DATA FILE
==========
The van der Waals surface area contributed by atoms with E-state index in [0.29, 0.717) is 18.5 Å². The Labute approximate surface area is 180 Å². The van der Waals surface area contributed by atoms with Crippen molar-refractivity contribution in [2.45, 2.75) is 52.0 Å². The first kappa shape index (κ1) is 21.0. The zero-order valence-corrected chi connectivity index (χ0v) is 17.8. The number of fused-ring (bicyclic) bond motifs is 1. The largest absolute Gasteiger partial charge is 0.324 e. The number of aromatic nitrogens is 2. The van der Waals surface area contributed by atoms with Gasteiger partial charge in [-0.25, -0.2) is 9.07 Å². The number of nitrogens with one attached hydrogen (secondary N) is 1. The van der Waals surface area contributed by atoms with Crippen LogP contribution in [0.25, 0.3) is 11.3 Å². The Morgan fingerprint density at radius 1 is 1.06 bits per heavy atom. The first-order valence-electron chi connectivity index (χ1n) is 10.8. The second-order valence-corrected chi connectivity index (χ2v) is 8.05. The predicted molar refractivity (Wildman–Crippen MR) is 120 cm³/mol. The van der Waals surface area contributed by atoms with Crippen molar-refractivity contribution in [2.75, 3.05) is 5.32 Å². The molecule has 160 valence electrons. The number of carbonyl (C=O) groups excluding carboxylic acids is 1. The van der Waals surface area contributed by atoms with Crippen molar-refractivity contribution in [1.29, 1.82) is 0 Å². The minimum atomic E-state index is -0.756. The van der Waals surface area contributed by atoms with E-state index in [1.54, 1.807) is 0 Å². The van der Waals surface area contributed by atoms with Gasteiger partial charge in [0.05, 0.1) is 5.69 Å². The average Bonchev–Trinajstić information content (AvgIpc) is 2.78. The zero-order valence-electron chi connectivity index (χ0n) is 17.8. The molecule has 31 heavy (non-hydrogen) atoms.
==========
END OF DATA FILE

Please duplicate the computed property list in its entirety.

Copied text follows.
The van der Waals surface area contributed by atoms with E-state index in [0.29, 0.717) is 18.5 Å². The Labute approximate surface area is 180 Å². The van der Waals surface area contributed by atoms with Crippen molar-refractivity contribution in [2.45, 2.75) is 52.0 Å². The first kappa shape index (κ1) is 21.0. The zero-order valence-corrected chi connectivity index (χ0v) is 17.8. The number of fused-ring (bicyclic) bond motifs is 1. The largest absolute Gasteiger partial charge is 0.324 e. The number of aromatic nitrogens is 2. The van der Waals surface area contributed by atoms with Gasteiger partial charge in [-0.25, -0.2) is 9.07 Å². The number of nitrogens with one attached hydrogen (secondary N) is 1. The van der Waals surface area contributed by atoms with Crippen LogP contribution in [0.25, 0.3) is 11.3 Å². The Morgan fingerprint density at radius 1 is 1.06 bits per heavy atom. The first-order valence-electron chi connectivity index (χ1n) is 10.8. The second-order valence-corrected chi connectivity index (χ2v) is 8.05. The predicted molar refractivity (Wildman–Crippen MR) is 120 cm³/mol. The van der Waals surface area contributed by atoms with Crippen molar-refractivity contribution in [2.75, 3.05) is 5.32 Å². The molecule has 160 valence electrons. The number of carbonyl (C=O) groups excluding carboxylic acids is 1. The van der Waals surface area contributed by atoms with Crippen molar-refractivity contribution in [1.29, 1.82) is 0 Å². The minimum atomic E-state index is -0.756. The van der Waals surface area contributed by atoms with E-state index in [1.54, 1.807) is 0 Å². The van der Waals surface area contributed by atoms with Gasteiger partial charge in [0.05, 0.1) is 5.69 Å². The average Bonchev–Trinajstić information content (AvgIpc) is 2.78. The zero-order valence-electron chi connectivity index (χ0n) is 17.8. The molecule has 31 heavy (non-hydrogen) atoms.